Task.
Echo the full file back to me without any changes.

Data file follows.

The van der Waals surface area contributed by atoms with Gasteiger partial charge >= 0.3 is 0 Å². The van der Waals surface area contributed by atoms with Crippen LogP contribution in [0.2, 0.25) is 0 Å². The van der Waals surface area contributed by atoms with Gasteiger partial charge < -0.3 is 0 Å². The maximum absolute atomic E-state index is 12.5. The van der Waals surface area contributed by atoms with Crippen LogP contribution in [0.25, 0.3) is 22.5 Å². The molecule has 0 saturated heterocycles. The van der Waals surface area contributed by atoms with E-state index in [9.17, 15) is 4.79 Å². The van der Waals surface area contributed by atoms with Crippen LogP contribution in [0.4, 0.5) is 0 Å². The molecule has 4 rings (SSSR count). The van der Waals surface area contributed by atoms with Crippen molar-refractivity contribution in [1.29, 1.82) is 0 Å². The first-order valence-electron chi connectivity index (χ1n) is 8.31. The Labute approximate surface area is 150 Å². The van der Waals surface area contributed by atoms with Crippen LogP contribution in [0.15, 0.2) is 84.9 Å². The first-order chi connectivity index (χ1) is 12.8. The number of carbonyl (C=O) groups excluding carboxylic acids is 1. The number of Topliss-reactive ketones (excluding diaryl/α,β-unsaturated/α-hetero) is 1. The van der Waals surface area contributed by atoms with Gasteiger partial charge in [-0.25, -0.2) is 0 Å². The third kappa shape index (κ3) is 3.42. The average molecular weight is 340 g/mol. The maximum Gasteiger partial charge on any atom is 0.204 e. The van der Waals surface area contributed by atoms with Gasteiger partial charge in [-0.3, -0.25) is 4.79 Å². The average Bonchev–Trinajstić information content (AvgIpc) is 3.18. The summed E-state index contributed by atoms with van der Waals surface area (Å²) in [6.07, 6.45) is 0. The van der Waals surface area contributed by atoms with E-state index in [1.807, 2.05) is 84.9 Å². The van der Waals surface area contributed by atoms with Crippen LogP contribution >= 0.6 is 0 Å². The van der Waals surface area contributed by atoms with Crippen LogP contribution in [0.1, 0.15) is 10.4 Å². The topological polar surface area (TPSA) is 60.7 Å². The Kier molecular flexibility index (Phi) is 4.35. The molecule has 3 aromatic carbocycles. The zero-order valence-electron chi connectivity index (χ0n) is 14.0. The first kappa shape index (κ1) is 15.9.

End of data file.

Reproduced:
The van der Waals surface area contributed by atoms with Gasteiger partial charge >= 0.3 is 0 Å². The van der Waals surface area contributed by atoms with Crippen LogP contribution in [0.2, 0.25) is 0 Å². The van der Waals surface area contributed by atoms with Gasteiger partial charge < -0.3 is 0 Å². The maximum absolute atomic E-state index is 12.5. The van der Waals surface area contributed by atoms with Crippen LogP contribution in [0.25, 0.3) is 22.5 Å². The molecule has 0 saturated heterocycles. The van der Waals surface area contributed by atoms with E-state index in [9.17, 15) is 4.79 Å². The van der Waals surface area contributed by atoms with Crippen LogP contribution in [0.4, 0.5) is 0 Å². The molecule has 4 rings (SSSR count). The van der Waals surface area contributed by atoms with Crippen molar-refractivity contribution in [1.29, 1.82) is 0 Å². The first-order valence-electron chi connectivity index (χ1n) is 8.31. The Labute approximate surface area is 150 Å². The van der Waals surface area contributed by atoms with Crippen LogP contribution in [0.15, 0.2) is 84.9 Å². The first-order chi connectivity index (χ1) is 12.8. The number of carbonyl (C=O) groups excluding carboxylic acids is 1. The number of Topliss-reactive ketones (excluding diaryl/α,β-unsaturated/α-hetero) is 1. The van der Waals surface area contributed by atoms with Gasteiger partial charge in [-0.25, -0.2) is 0 Å². The third kappa shape index (κ3) is 3.42. The average molecular weight is 340 g/mol. The maximum Gasteiger partial charge on any atom is 0.204 e. The van der Waals surface area contributed by atoms with Gasteiger partial charge in [-0.3, -0.25) is 4.79 Å². The average Bonchev–Trinajstić information content (AvgIpc) is 3.18. The summed E-state index contributed by atoms with van der Waals surface area (Å²) in [6.07, 6.45) is 0. The van der Waals surface area contributed by atoms with E-state index in [1.807, 2.05) is 84.9 Å². The van der Waals surface area contributed by atoms with Crippen LogP contribution >= 0.6 is 0 Å². The van der Waals surface area contributed by atoms with Crippen LogP contribution in [0.1, 0.15) is 10.4 Å². The topological polar surface area (TPSA) is 60.7 Å². The Kier molecular flexibility index (Phi) is 4.35. The molecule has 3 aromatic carbocycles. The zero-order valence-electron chi connectivity index (χ0n) is 14.0. The first kappa shape index (κ1) is 15.9.